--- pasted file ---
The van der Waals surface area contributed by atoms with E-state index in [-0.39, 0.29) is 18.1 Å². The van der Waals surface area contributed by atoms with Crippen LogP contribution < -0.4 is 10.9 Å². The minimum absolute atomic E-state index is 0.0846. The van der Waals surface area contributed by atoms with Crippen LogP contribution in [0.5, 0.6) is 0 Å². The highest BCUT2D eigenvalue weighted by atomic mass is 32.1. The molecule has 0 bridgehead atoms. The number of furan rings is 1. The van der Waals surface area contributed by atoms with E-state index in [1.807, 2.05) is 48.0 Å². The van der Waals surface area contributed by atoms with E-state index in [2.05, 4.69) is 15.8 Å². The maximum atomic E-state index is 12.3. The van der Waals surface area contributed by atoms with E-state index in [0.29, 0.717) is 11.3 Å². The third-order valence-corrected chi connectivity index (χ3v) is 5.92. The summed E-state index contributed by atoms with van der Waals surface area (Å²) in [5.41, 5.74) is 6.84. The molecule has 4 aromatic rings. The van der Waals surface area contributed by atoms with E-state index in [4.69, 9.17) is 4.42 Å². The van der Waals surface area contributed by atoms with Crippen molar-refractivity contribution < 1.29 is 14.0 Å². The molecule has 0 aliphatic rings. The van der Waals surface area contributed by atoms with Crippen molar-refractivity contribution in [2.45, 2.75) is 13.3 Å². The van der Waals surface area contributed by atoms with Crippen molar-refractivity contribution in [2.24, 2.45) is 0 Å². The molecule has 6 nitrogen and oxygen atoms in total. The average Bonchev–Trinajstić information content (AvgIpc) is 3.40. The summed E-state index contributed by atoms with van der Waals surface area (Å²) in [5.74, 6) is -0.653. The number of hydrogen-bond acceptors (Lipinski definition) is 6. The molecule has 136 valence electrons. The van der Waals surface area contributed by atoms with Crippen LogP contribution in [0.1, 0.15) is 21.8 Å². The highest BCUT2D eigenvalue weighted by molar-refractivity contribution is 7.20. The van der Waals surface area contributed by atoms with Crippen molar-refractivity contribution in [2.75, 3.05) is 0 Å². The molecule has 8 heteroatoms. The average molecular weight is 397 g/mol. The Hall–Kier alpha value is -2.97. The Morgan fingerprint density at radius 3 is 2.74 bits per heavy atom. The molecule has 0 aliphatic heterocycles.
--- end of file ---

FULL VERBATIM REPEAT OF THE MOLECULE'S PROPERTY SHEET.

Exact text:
The van der Waals surface area contributed by atoms with E-state index in [-0.39, 0.29) is 18.1 Å². The van der Waals surface area contributed by atoms with Crippen LogP contribution < -0.4 is 10.9 Å². The minimum absolute atomic E-state index is 0.0846. The van der Waals surface area contributed by atoms with Crippen LogP contribution in [0.5, 0.6) is 0 Å². The highest BCUT2D eigenvalue weighted by atomic mass is 32.1. The molecule has 0 bridgehead atoms. The number of furan rings is 1. The van der Waals surface area contributed by atoms with E-state index in [1.807, 2.05) is 48.0 Å². The van der Waals surface area contributed by atoms with E-state index in [2.05, 4.69) is 15.8 Å². The maximum atomic E-state index is 12.3. The van der Waals surface area contributed by atoms with E-state index in [0.29, 0.717) is 11.3 Å². The third-order valence-corrected chi connectivity index (χ3v) is 5.92. The summed E-state index contributed by atoms with van der Waals surface area (Å²) in [5.41, 5.74) is 6.84. The molecule has 4 aromatic rings. The van der Waals surface area contributed by atoms with E-state index in [4.69, 9.17) is 4.42 Å². The van der Waals surface area contributed by atoms with Crippen molar-refractivity contribution < 1.29 is 14.0 Å². The molecule has 0 aliphatic rings. The van der Waals surface area contributed by atoms with Crippen molar-refractivity contribution in [2.45, 2.75) is 13.3 Å². The van der Waals surface area contributed by atoms with Crippen molar-refractivity contribution in [2.24, 2.45) is 0 Å². The molecule has 6 nitrogen and oxygen atoms in total. The average Bonchev–Trinajstić information content (AvgIpc) is 3.40. The summed E-state index contributed by atoms with van der Waals surface area (Å²) in [5.74, 6) is -0.653. The number of hydrogen-bond acceptors (Lipinski definition) is 6. The molecule has 136 valence electrons. The van der Waals surface area contributed by atoms with Crippen LogP contribution in [0.1, 0.15) is 21.8 Å². The highest BCUT2D eigenvalue weighted by molar-refractivity contribution is 7.20. The van der Waals surface area contributed by atoms with Crippen molar-refractivity contribution in [2.75, 3.05) is 0 Å². The molecule has 8 heteroatoms. The average molecular weight is 397 g/mol. The Hall–Kier alpha value is -2.97. The Morgan fingerprint density at radius 3 is 2.74 bits per heavy atom. The molecule has 0 aliphatic heterocycles.